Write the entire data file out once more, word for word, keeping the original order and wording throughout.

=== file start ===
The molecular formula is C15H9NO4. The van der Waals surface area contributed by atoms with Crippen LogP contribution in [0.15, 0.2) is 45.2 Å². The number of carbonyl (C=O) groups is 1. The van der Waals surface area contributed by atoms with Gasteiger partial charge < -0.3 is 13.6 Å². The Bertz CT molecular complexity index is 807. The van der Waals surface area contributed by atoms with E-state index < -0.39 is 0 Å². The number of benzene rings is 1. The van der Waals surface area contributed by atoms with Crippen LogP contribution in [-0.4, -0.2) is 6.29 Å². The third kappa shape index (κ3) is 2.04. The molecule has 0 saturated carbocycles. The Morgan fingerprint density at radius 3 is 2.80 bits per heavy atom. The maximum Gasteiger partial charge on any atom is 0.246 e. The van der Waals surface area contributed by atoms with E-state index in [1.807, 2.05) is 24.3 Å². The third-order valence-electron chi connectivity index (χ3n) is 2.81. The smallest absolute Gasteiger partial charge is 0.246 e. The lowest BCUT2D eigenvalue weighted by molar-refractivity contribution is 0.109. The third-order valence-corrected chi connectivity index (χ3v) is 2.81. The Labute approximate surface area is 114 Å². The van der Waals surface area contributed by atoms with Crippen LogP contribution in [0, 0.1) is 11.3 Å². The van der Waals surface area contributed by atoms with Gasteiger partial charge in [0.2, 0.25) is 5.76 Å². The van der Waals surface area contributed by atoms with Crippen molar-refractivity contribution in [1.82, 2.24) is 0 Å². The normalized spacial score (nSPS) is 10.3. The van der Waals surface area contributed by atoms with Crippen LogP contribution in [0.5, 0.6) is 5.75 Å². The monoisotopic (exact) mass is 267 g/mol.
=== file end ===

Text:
The molecular formula is C15H9NO4. The van der Waals surface area contributed by atoms with Crippen LogP contribution in [0.15, 0.2) is 45.2 Å². The number of carbonyl (C=O) groups is 1. The van der Waals surface area contributed by atoms with Gasteiger partial charge < -0.3 is 13.6 Å². The Bertz CT molecular complexity index is 807. The van der Waals surface area contributed by atoms with E-state index < -0.39 is 0 Å². The number of benzene rings is 1. The van der Waals surface area contributed by atoms with Crippen LogP contribution in [-0.4, -0.2) is 6.29 Å². The third kappa shape index (κ3) is 2.04. The molecule has 0 saturated carbocycles. The Morgan fingerprint density at radius 3 is 2.80 bits per heavy atom. The maximum Gasteiger partial charge on any atom is 0.246 e. The van der Waals surface area contributed by atoms with E-state index in [1.807, 2.05) is 24.3 Å². The third-order valence-electron chi connectivity index (χ3n) is 2.81. The smallest absolute Gasteiger partial charge is 0.246 e. The lowest BCUT2D eigenvalue weighted by molar-refractivity contribution is 0.109. The third-order valence-corrected chi connectivity index (χ3v) is 2.81. The Labute approximate surface area is 114 Å². The van der Waals surface area contributed by atoms with Crippen LogP contribution in [0, 0.1) is 11.3 Å². The van der Waals surface area contributed by atoms with Gasteiger partial charge in [0.2, 0.25) is 5.76 Å². The van der Waals surface area contributed by atoms with Crippen molar-refractivity contribution in [1.82, 2.24) is 0 Å². The normalized spacial score (nSPS) is 10.3. The van der Waals surface area contributed by atoms with Crippen LogP contribution in [0.5, 0.6) is 5.75 Å². The monoisotopic (exact) mass is 267 g/mol.